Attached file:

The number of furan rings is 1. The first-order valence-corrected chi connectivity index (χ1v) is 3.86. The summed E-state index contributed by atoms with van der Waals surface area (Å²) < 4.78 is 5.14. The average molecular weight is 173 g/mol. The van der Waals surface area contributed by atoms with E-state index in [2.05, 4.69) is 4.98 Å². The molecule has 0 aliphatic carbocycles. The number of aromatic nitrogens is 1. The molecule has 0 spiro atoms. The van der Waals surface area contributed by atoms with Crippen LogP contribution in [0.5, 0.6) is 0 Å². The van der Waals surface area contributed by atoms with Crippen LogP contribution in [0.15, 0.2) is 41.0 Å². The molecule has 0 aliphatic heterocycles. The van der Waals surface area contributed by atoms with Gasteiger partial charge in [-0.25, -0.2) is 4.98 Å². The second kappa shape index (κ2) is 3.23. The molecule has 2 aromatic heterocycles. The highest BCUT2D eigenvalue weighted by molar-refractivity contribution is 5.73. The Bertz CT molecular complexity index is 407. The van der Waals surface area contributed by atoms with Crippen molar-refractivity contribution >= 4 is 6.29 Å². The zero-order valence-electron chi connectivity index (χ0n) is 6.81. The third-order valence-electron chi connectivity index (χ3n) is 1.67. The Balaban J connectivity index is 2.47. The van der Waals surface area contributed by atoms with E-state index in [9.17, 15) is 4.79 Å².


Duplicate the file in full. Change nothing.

The number of furan rings is 1. The first-order valence-corrected chi connectivity index (χ1v) is 3.86. The summed E-state index contributed by atoms with van der Waals surface area (Å²) < 4.78 is 5.14. The average molecular weight is 173 g/mol. The van der Waals surface area contributed by atoms with E-state index in [2.05, 4.69) is 4.98 Å². The molecule has 0 aliphatic carbocycles. The number of aromatic nitrogens is 1. The molecule has 0 spiro atoms. The van der Waals surface area contributed by atoms with Crippen LogP contribution in [0.5, 0.6) is 0 Å². The van der Waals surface area contributed by atoms with Crippen LogP contribution in [0.15, 0.2) is 41.0 Å². The molecule has 0 aliphatic heterocycles. The van der Waals surface area contributed by atoms with Gasteiger partial charge in [-0.25, -0.2) is 4.98 Å². The second kappa shape index (κ2) is 3.23. The molecule has 2 aromatic heterocycles. The highest BCUT2D eigenvalue weighted by molar-refractivity contribution is 5.73. The Bertz CT molecular complexity index is 407. The van der Waals surface area contributed by atoms with Crippen molar-refractivity contribution >= 4 is 6.29 Å². The zero-order valence-electron chi connectivity index (χ0n) is 6.81. The third-order valence-electron chi connectivity index (χ3n) is 1.67. The Balaban J connectivity index is 2.47. The van der Waals surface area contributed by atoms with E-state index in [9.17, 15) is 4.79 Å².